Our multidisciplinary approach is the cornerstone of our comprehensive and holistic care philosophy, as each member brings unique expertise and insight into patient management. A dedicated group of intensivists, pulmonologists, transplant physicians, nurses, respiratory therapists, pharmacists, physical therapists and advanced care practitioners form a team trained and focused on complex, severe respiratory failure. The team collaborates across all disciplines and works closely with our cardiothoracic surgeons to help transition them to and from extracorporeal life support. The ARC focuses on advanced physiologic monitoring, application of respiratory support devices and technology, evaluation for extracorporeal life support, and recovery from the effects of severe respiratory failure.

Our team and our priorities

The goal of the ARC is to have the ability to personalize care to the needs of the patient’s condition. The team members of the ARC collaborate and share ideas and expertise to find new ways to achieve that goal; the team meets several times to discuss cases and develop new approaches and best practices.


For instance, a group of patients may benefit from less intense extracorporeal life support, called extracorporeal removal of carbon dioxide (ECCO2R). The ARC team recognized several groups of patients for which this level of support may avoid the full institution of ECMO. This led to a process to implement the ECCO2R program at the ARC. The systematic process included networking and collaborating within and across the institution, establishing guidelines and procedures, creating a training program, and developing standard operating procedures. Like all initiatives, iteration, and revaluation lead to improvement in delivery.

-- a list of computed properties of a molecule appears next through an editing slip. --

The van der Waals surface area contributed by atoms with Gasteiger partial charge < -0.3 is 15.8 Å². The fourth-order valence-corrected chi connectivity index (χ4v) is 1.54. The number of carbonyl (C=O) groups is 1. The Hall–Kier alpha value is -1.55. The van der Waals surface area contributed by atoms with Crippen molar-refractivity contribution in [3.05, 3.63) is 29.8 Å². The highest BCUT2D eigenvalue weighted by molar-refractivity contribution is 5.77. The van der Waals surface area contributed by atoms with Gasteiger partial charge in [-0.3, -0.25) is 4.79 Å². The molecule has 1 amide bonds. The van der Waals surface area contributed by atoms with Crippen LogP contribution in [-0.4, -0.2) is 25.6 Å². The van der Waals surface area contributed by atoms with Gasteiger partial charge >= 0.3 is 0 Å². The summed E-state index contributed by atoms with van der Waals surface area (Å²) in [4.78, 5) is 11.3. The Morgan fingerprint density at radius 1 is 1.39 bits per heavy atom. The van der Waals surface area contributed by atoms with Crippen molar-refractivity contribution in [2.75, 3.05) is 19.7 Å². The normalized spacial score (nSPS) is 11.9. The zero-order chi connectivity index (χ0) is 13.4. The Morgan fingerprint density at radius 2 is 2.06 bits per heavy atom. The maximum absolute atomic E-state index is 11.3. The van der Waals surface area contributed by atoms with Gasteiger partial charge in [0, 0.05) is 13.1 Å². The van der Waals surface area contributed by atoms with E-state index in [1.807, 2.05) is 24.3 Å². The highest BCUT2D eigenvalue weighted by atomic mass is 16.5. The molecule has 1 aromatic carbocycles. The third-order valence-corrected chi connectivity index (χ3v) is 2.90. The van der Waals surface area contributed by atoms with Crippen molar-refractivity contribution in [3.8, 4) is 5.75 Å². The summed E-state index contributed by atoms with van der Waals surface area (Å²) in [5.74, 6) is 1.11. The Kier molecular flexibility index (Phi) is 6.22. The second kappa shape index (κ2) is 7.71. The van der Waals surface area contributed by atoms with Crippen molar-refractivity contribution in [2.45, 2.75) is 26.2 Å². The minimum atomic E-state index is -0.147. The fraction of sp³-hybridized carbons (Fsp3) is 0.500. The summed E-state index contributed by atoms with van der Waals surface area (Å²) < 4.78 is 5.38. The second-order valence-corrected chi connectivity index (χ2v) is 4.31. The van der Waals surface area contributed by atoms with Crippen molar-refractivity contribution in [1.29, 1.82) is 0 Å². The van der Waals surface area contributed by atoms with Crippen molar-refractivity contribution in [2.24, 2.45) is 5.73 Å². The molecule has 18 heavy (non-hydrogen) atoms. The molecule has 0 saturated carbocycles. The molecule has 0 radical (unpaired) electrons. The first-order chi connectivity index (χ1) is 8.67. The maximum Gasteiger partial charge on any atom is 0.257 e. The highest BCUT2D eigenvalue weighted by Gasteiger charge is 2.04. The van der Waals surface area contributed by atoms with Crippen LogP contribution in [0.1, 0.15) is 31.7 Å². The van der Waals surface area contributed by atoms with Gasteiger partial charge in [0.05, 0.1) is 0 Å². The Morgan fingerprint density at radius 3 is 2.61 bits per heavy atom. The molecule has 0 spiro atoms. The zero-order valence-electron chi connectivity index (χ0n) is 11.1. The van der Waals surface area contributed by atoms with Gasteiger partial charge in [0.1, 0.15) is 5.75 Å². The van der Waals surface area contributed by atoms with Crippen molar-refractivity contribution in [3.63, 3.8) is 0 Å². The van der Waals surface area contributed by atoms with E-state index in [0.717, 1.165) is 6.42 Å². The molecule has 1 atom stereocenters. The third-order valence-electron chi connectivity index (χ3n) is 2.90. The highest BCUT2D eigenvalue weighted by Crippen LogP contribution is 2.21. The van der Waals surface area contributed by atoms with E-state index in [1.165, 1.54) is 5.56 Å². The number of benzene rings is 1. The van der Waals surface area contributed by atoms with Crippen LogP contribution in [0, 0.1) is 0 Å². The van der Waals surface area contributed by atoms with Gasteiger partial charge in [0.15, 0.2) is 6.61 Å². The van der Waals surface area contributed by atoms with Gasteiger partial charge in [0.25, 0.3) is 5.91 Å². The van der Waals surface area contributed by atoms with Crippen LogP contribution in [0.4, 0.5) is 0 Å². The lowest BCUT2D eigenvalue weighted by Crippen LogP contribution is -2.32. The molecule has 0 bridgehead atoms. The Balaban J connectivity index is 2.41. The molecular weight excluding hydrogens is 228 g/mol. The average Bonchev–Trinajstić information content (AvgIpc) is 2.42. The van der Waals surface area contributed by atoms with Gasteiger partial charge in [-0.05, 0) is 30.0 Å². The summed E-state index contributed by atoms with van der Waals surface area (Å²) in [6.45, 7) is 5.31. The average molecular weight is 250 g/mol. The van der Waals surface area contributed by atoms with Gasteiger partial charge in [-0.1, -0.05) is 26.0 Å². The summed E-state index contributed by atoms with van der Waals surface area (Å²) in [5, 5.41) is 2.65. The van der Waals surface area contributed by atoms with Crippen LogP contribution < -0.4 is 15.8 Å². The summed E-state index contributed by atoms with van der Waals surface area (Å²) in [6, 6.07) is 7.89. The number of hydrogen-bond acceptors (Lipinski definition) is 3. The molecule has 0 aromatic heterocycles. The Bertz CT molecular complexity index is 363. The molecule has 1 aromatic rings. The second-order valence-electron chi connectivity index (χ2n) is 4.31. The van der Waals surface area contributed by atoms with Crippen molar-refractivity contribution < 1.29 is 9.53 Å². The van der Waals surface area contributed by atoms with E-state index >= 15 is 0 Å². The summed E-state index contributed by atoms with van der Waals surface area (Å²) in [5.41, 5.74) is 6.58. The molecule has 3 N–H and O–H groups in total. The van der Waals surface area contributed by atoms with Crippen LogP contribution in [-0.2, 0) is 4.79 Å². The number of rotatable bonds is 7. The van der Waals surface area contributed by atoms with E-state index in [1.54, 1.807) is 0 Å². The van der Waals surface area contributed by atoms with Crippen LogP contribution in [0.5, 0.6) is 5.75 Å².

Another one of our priorities is to train and graduate the best leaders in critical care medicine. We believe that the skills our residents, fellows and advanced practice providers develop from training in the ARC will prepare them to be future leaders in the highly challenging field of critical care. Although the ARC is unique due to the available resources and sheer patient volume at Cleveland Clinic, we believe the experiential learning our critical care team members acquire here through ARC will be lifelong lessons that can be applied wherever their career path takes them. Through caring for these patients in highly interprofessional and interdisciplinary environments, we believe we are giving our care team the tools and experience in their journey to become future leaders in critical care.